Tuesday 16 July 2019

Intercession: UCD founder Newman to be made saint after 'second miracle'

Instrumental figure: Cardinal John Henry Newman moved to Ireland in 1851 to be rector of the Catholic University, which later became UCD
Instrumental figure: Cardinal John Henry Newman moved to Ireland in 1851 to be rector of the Catholic University, which later became UCD

Dean Gray

Pope Francis will make Cardinal John Henry Newman, who was instrumental in founding the university that became UCD, a saint.

The Pope has decided that Newman has committed two miracles.

Newman was one of the highest-profile Anglicans to convert to Catholicism during the Victorian era.

Pope Benedict XVI beatified him in 2010, after ascribing a first miracle to the clergyman.

Pope Francis has now credited Newman with a second miracle, clearing the way for him to be declared a saint.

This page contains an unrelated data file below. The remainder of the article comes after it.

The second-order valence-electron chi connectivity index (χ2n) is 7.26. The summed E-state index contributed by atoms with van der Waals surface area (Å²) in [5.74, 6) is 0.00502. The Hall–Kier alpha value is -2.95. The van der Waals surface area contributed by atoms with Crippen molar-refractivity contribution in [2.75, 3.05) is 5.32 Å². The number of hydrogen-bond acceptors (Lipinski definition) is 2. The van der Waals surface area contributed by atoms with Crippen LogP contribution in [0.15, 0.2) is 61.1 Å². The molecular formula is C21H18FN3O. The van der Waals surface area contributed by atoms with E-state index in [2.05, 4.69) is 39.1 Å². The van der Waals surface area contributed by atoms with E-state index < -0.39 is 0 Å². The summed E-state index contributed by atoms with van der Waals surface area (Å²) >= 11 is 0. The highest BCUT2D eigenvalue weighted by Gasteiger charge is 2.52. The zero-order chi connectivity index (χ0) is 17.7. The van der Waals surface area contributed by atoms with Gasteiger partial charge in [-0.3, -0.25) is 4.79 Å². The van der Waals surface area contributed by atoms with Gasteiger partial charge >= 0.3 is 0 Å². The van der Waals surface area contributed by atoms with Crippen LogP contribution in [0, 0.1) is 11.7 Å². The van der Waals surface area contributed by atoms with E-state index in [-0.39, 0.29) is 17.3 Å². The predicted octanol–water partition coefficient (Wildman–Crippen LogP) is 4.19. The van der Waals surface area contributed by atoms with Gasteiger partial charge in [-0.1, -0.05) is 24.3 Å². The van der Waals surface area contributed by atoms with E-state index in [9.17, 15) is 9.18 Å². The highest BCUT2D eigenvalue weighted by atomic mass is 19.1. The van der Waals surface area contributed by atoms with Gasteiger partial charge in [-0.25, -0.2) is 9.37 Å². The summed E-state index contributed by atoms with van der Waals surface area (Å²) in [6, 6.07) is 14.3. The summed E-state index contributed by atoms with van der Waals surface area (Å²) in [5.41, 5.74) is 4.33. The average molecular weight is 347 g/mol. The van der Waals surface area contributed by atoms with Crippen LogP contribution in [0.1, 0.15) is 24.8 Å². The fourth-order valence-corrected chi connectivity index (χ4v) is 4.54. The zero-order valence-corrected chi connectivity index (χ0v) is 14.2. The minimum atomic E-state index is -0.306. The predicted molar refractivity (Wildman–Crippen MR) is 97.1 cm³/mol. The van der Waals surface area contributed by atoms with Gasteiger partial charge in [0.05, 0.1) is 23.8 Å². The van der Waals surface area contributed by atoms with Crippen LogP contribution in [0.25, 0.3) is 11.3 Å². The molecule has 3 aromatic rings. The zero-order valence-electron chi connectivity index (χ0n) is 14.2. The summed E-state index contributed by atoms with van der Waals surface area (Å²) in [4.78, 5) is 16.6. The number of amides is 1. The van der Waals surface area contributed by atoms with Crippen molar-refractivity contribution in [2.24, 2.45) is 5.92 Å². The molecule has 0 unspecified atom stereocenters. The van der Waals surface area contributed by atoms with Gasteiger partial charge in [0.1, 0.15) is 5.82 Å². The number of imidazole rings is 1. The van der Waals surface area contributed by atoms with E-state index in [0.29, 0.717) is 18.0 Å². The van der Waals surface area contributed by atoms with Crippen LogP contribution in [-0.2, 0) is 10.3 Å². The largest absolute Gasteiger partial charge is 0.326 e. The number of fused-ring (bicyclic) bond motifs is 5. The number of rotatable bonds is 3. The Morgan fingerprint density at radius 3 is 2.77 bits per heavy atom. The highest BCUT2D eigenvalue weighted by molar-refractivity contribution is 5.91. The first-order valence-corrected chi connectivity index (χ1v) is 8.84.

The purported miracle involved the recovery of a pregnant American from a life-threatening illness.

The Church claims the recovery had no scientific explanation and attributed it to Newman's intercession.

"An expectant mother was suffering from unstoppable internal bleeding which threatened the life of her child in the womb," the diocese of Westminster said on its website.

"She had long been a devotee of Blessed John Henry, and in prayer she directly and explicitly invoked Newman's intercession to stop the bleeding. The miraculous healing was immediate, complete, and permanent."

No date has yet been announced for a sainthood ceremony, but it is expected to be in the autumn.

Born in London in 1801, Newman converted to Catholicism in 1845. According to UCD's website, Newman came to Ireland in 1851, having been invited by Paul Cullen, then archbishop of Dublin, to be the rector of the Catholic University, which became University College Dublin. He served in the position until 1858.

Irish Independent

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